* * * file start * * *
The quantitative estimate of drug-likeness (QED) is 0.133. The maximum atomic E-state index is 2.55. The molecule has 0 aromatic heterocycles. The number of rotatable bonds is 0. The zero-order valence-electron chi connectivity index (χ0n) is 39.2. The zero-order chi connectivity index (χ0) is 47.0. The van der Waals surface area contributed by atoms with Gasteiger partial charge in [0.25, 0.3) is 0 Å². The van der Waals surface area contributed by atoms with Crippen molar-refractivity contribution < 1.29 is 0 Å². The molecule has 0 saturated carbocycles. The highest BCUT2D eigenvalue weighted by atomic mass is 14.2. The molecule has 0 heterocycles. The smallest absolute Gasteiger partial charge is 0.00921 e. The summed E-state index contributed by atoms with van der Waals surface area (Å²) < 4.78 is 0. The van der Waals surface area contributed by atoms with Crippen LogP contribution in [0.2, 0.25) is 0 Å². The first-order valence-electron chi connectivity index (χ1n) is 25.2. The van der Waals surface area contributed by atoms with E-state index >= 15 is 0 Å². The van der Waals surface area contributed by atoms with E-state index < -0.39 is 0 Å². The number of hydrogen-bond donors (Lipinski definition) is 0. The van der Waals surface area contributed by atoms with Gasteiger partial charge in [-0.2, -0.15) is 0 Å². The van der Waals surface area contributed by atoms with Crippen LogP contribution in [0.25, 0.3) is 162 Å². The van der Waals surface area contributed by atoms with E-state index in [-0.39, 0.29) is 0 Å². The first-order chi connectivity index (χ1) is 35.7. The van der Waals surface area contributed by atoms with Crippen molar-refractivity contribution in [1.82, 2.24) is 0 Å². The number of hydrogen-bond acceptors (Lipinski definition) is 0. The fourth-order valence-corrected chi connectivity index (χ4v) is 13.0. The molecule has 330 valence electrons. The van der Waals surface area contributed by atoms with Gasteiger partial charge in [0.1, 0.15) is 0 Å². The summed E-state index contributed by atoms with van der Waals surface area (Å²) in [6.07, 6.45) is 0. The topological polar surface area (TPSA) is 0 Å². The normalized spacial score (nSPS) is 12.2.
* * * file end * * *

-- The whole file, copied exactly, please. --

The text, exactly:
The quantitative estimate of drug-likeness (QED) is 0.133. The maximum atomic E-state index is 2.55. The molecule has 0 aromatic heterocycles. The number of rotatable bonds is 0. The zero-order valence-electron chi connectivity index (χ0n) is 39.2. The zero-order chi connectivity index (χ0) is 47.0. The van der Waals surface area contributed by atoms with Gasteiger partial charge in [0.25, 0.3) is 0 Å². The van der Waals surface area contributed by atoms with Crippen molar-refractivity contribution < 1.29 is 0 Å². The molecule has 0 saturated carbocycles. The highest BCUT2D eigenvalue weighted by atomic mass is 14.2. The molecule has 0 heterocycles. The smallest absolute Gasteiger partial charge is 0.00921 e. The summed E-state index contributed by atoms with van der Waals surface area (Å²) < 4.78 is 0. The van der Waals surface area contributed by atoms with Crippen LogP contribution in [0.2, 0.25) is 0 Å². The first-order valence-electron chi connectivity index (χ1n) is 25.2. The van der Waals surface area contributed by atoms with E-state index >= 15 is 0 Å². The van der Waals surface area contributed by atoms with E-state index < -0.39 is 0 Å². The number of hydrogen-bond donors (Lipinski definition) is 0. The van der Waals surface area contributed by atoms with Gasteiger partial charge in [-0.2, -0.15) is 0 Å². The van der Waals surface area contributed by atoms with Crippen LogP contribution in [0.25, 0.3) is 162 Å². The van der Waals surface area contributed by atoms with E-state index in [-0.39, 0.29) is 0 Å². The first-order chi connectivity index (χ1) is 35.7. The van der Waals surface area contributed by atoms with Crippen molar-refractivity contribution in [1.82, 2.24) is 0 Å². The number of hydrogen-bond acceptors (Lipinski definition) is 0. The fourth-order valence-corrected chi connectivity index (χ4v) is 13.0. The molecule has 330 valence electrons. The van der Waals surface area contributed by atoms with Gasteiger partial charge in [0.1, 0.15) is 0 Å². The summed E-state index contributed by atoms with van der Waals surface area (Å²) in [6.07, 6.45) is 0. The topological polar surface area (TPSA) is 0 Å². The normalized spacial score (nSPS) is 12.2.